Revolutionary France Faces Military Disaster

Paris. Thursday, 25 May 1792

Our military experts, Madame, clearly predicted the two routs suffered by our troops on 29 April. One advance, undertaken by 12 to 13,000 men under the command of Monsieur de Biron, had planned to reach Mons, and Brussels the following night, but General Beaulieu forced them into a painful retreat. After leaving some troops in the town to keep check on anyone there who might be Revolutionary sympathizers, Beaulieu advanced towards the French at some numerical disadvantage. Making use of an area of higher ground, where he placed 1,500 of his own troops and 200 émigrés, Beaulieu managed to force 5 to 6,000 of the opposing men into retreat for fear of being cut down by them. At this, General Biron and the rest of his army imagined they were faced with an immense enemy force, and they threw down their weapons and stores, and took flight, every man for himself .

A second attack, commanded by a young officer of the Dillon family,1 was only intended as a dummy attack on Tournai, and involved just 5 to 6,000 men. However, the senior Imperial officer in command in the town, the count d’Happoncourt, is also a very good general, and he had the same success of making the French run away. In this instance the wretched people involved took the shame they experienced and combined it with a blind rage that then caused much greater dishonour for them. They imagined that only treachery could have caused such a defeat and they started a major insurrection upon their return to Lille. They cut up their commander Monsieur Dillon into pieces, roasted these over a huge fire, and then ate them.2 His aide de camp was also cut to pieces and left for dead, while another well-respected officer accompanying them was killed. Six uhlans3 were hung, as well as a refractory priest who had come to give these poor men the last rites.4 These horrors, Madame, stunned the greater part of our ferocious Assembly, so imagine the effect they have had at court, and on respectable people. What fear will it provoke among our commanding officers? General Rochambeau has sent in his resignation, and Monsieur de Luckner has been nominated in his place. Monsieur de Biron no longer wants his own command and will instead serve as an ordinary soldier in the Army of the North. Monsieur d’Estaing has refused to go to Strasbourg to take over the army Monsieur Luckner has left, and it is claimed that many other officers have quit our armies altogether.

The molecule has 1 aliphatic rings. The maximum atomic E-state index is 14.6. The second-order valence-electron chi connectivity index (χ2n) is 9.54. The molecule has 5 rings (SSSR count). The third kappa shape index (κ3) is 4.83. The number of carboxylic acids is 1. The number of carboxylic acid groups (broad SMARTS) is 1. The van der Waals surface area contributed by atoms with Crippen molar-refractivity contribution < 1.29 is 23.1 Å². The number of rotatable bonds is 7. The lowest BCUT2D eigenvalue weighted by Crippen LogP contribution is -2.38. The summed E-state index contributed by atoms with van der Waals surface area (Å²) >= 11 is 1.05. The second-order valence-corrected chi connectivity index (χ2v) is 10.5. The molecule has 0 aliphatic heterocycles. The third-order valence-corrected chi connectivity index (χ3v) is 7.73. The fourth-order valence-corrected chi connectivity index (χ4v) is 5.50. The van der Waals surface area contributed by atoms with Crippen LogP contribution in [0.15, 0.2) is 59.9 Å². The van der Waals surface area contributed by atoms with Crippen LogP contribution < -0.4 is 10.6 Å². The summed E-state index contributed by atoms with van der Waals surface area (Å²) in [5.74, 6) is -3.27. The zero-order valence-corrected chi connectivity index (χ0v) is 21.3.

The response of the people of Paris and elsewhere, blinded to the truth, has been to say that the court has revealed our masterplan to our enemies, and that they have such a great advantage over us because they are so well informed. This villainous calumny has given rise to some terrifying proposals in the Palais-Royal, down on the quays, and even outside the Tuileries Palace. We have trembled for all us aristocrats, and even more so for the royal family, although the latter must believe they retain strong support because they have not stopped going out for walks,5 even when the possibility of taking their lives is being discussed everywhere, as well as the fact that no would-be regicide has yet made such an attempt.


1. The Dillon family was an Irish military family of considerable distinction. Dillon's Regiment had first been raised in Ireland in 1688 during the Jacobite War. French support for the deposed (Catholic) monarch James II in this conflict led to the regiment being retained in service to the king of France throughout the eighteenth century. [back]

2. General Dillon's body was indeed burnt by a mob in Lille's central square, but there is no evidence confirming that cannibalism then took place. [back]

3. Polish light cavalry. [back]

4. Refractory priests were those who had refused to swear an oath of loyalty to the nation according to the terms of the Civil Constitution of the Clergy, the Revolution's controversial religious reforms of 1790. Refusing the oath was regarded by the Revolutionary authorities as a sign of Counter-Revolutionary sympathies. [back]

5. The royal family regularly went for strolls in the gardens which formed part of the Tuileries palace complex. These gardens were partly accessible to the public. [back]


After much triumphalist rhetoric in Parisian political circles ahead of France's declaration of war against Austria on 20 April 1792, the harsh reality of military conflict had a brutal impact on Revolutionary morale within a matter of weeks. The duchess pieces together the news reaching Paris about events on the frontline, including terrifying reports that defeated French soldiers had roasted and eaten their commanding officer. Across the country, the grave military news stoked fears of another conspiracy to undermine the Revolution.

Date and place of writing

25 May 1792, Paris



Archives nationales de France, F7 4775/1 (notebook 3, pp. 78-79).